Stimulant medications help those that have attention problems, and they can also be used to counteract the sedation effects of other prescriptions. There are more than 4.8 million people on these medications. While it’s safe to assume that the vast majority are children, many adults rely on these drugs to function. Though they are well tolerated, stopping these medications is another problem. People will experience many side effects that include psychiatric, neurological, and physical disturbances.
While you may think of stimulants as some of the big pharma names on the market, cocaine, crack cocaine, and meth, are varieties also included in this category. People love the increased energy that it gives them, especially if they suffer from bouts of depression and fatigue. Smoking or injecting these drugs can provide an even bigger punch and bring instant euphoria. These drugs all work in the same manner, but various effects come with each type of drug. Also, you must consider the amount, the length of use, and the history to contemplate side effects.
Understanding Stimulant Withdrawal And Effects
The pleasurable effects are just the opposite during stimulant withdrawal. The symptoms will vary greatly in each person, and it’s directly linked to the influence the drug has had on the brain and nervous system. The nervous system is a complex structure that acts as a hard drive or control center on a computer.
If you pull out a component on the mainframe of your computer, then you will have issues. It may turn on and boot, but it will not function as usual. The same analogy can be used with your body. Your brain has become accustomed to the effects of these drugs. Once you remove the drug, it’s not going to work as before. However, unlike a CPU, your body will learn to reprogram and work around the loss it’s experienced.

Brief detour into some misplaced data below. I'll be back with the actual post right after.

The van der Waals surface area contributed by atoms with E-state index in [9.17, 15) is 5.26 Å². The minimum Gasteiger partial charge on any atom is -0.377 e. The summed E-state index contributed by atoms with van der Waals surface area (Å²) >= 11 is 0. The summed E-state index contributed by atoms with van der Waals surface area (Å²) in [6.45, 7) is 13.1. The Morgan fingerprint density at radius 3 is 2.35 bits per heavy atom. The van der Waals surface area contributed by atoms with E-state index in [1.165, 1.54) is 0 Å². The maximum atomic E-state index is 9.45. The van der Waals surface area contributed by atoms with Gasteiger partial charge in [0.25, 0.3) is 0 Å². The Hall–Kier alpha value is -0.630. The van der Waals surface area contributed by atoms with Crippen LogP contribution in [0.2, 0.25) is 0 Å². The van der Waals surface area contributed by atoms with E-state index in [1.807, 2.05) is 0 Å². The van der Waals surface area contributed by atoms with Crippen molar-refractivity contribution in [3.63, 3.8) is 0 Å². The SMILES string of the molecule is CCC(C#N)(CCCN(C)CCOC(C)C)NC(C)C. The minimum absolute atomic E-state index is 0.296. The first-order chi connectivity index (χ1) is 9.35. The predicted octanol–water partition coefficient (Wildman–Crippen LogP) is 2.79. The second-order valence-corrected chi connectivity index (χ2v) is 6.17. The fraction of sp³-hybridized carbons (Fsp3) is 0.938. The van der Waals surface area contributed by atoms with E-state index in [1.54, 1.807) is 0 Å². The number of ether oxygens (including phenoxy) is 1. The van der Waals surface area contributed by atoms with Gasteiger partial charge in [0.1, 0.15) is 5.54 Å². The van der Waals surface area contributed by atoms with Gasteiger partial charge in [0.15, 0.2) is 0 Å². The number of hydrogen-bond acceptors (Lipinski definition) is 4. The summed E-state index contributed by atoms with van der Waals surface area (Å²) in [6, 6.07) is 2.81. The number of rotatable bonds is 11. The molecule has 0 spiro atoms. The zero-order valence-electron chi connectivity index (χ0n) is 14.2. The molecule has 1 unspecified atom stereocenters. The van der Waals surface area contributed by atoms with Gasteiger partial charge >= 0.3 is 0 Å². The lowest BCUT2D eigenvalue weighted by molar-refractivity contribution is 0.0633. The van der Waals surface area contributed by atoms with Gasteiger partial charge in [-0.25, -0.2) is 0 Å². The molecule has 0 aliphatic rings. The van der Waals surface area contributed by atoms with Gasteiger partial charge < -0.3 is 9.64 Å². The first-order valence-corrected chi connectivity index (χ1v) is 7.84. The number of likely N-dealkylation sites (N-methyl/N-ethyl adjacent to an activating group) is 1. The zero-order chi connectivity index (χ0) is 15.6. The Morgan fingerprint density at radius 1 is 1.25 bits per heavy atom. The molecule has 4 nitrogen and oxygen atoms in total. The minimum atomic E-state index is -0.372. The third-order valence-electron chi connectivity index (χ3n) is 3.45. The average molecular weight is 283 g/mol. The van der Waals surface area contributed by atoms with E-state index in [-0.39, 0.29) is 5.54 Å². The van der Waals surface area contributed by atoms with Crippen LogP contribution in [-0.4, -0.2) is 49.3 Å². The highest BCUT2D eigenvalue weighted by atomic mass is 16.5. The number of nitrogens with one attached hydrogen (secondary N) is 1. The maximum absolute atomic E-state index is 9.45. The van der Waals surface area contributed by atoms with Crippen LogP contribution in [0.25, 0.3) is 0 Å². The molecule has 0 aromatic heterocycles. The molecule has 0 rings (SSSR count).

The Acute Phase
Stimulant withdrawal can be divided into two distinct phases, acute and protracted. Unfortunately, these phases can last for a couple of months or several years, and there is no way to tell how it will affect a person. The first part of the process, or the acute phase, lasts about ten days. However, the protracted part is ongoing.
During the acute phase, it’s reasonable to have some confusion as well as insecurities. Remember, the brain is lacking a substance it’s become accustomed too, so this causes the psychiatric symptoms to be troublesome. Some people describe this part as being on an emotional roller coaster that they cannot escape. Many people find that their emotions are a trigger for relapse. To them, it seems irrational for counseling or a detox program to help them get over this hurdle.
Going through this phase, people often feel or experience the following:
- Strong Cravings for the Drug
- Insatiable Hunger – Anorexia Behaviors
- Emotional Instability
- Mood Swings
- Agitation and Restlessness
- Suicidal Idealizations
- Delusions and Hallucinations
- Sleepiness and Overwhelming Fatigue
- Nightmares and Sleep Disturbances
- Violent Behaviors
- Loss of Coordination
- Bodily Pains
- Problems Breathing
- Chest Discomfort
- Heart Palpitations – High Blood Pressure – Cardiovascular Problems
The Protracted Phase
You may feel that you have conquered this addiction and can go on with your life. It’s not uncommon for people to think they are done, and then the cravings will come out of nowhere. Triggers are all over the place. Something as simple as passing a street where you once bought drugs can cause cravings and possible relapse. The relapse rates for those that use cocaine are unusually high. Even after years of abstinence, the cravings can be overwhelming.
During the protracted phase, you may be fine one day and struggling the next. Stimulants have a way of hardwiring the brain, and they have a powerful effect for years after use. Anything that cues a memory can bring about cravings as intense as the ones that you experienced in the acute phase.